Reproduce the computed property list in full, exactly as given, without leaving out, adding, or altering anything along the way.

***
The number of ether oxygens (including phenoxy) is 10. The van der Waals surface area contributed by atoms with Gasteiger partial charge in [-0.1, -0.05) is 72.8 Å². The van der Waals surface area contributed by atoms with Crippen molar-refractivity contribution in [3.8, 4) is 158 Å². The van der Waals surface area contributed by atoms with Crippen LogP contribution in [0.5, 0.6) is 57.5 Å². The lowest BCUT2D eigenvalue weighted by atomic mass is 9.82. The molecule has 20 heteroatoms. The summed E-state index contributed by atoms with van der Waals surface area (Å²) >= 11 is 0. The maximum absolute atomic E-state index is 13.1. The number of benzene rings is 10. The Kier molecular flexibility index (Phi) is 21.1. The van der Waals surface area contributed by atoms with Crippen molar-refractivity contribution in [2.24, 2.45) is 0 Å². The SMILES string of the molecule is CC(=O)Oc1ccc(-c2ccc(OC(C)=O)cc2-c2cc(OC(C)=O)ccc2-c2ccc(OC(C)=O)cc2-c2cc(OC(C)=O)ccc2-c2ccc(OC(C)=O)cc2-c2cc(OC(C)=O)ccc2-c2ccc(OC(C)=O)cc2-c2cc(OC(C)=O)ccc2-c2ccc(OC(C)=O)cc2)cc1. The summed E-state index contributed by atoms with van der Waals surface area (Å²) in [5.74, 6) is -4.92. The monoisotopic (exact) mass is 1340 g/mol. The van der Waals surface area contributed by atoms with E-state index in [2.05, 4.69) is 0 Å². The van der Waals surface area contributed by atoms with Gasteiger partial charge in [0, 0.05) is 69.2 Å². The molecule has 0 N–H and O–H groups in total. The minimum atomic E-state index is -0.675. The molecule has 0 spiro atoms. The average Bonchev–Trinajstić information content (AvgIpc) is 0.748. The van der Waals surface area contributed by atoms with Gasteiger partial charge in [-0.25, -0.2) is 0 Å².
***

The number of ether oxygens (including phenoxy) is 10. The van der Waals surface area contributed by atoms with Gasteiger partial charge in [-0.1, -0.05) is 72.8 Å². The van der Waals surface area contributed by atoms with Crippen molar-refractivity contribution in [3.8, 4) is 158 Å². The van der Waals surface area contributed by atoms with Crippen LogP contribution in [0.5, 0.6) is 57.5 Å². The lowest BCUT2D eigenvalue weighted by atomic mass is 9.82. The molecule has 20 heteroatoms. The summed E-state index contributed by atoms with van der Waals surface area (Å²) >= 11 is 0. The maximum absolute atomic E-state index is 13.1. The number of benzene rings is 10. The Kier molecular flexibility index (Phi) is 21.1. The van der Waals surface area contributed by atoms with Crippen molar-refractivity contribution in [2.24, 2.45) is 0 Å². The SMILES string of the molecule is CC(=O)Oc1ccc(-c2ccc(OC(C)=O)cc2-c2cc(OC(C)=O)ccc2-c2ccc(OC(C)=O)cc2-c2cc(OC(C)=O)ccc2-c2ccc(OC(C)=O)cc2-c2cc(OC(C)=O)ccc2-c2ccc(OC(C)=O)cc2-c2cc(OC(C)=O)ccc2-c2ccc(OC(C)=O)cc2)cc1. The summed E-state index contributed by atoms with van der Waals surface area (Å²) in [5.74, 6) is -4.92. The monoisotopic (exact) mass is 1340 g/mol. The van der Waals surface area contributed by atoms with E-state index in [2.05, 4.69) is 0 Å². The van der Waals surface area contributed by atoms with Gasteiger partial charge in [0, 0.05) is 69.2 Å². The molecule has 0 N–H and O–H groups in total. The minimum atomic E-state index is -0.675. The molecule has 0 spiro atoms. The average Bonchev–Trinajstić information content (AvgIpc) is 0.748. The van der Waals surface area contributed by atoms with Gasteiger partial charge in [-0.25, -0.2) is 0 Å².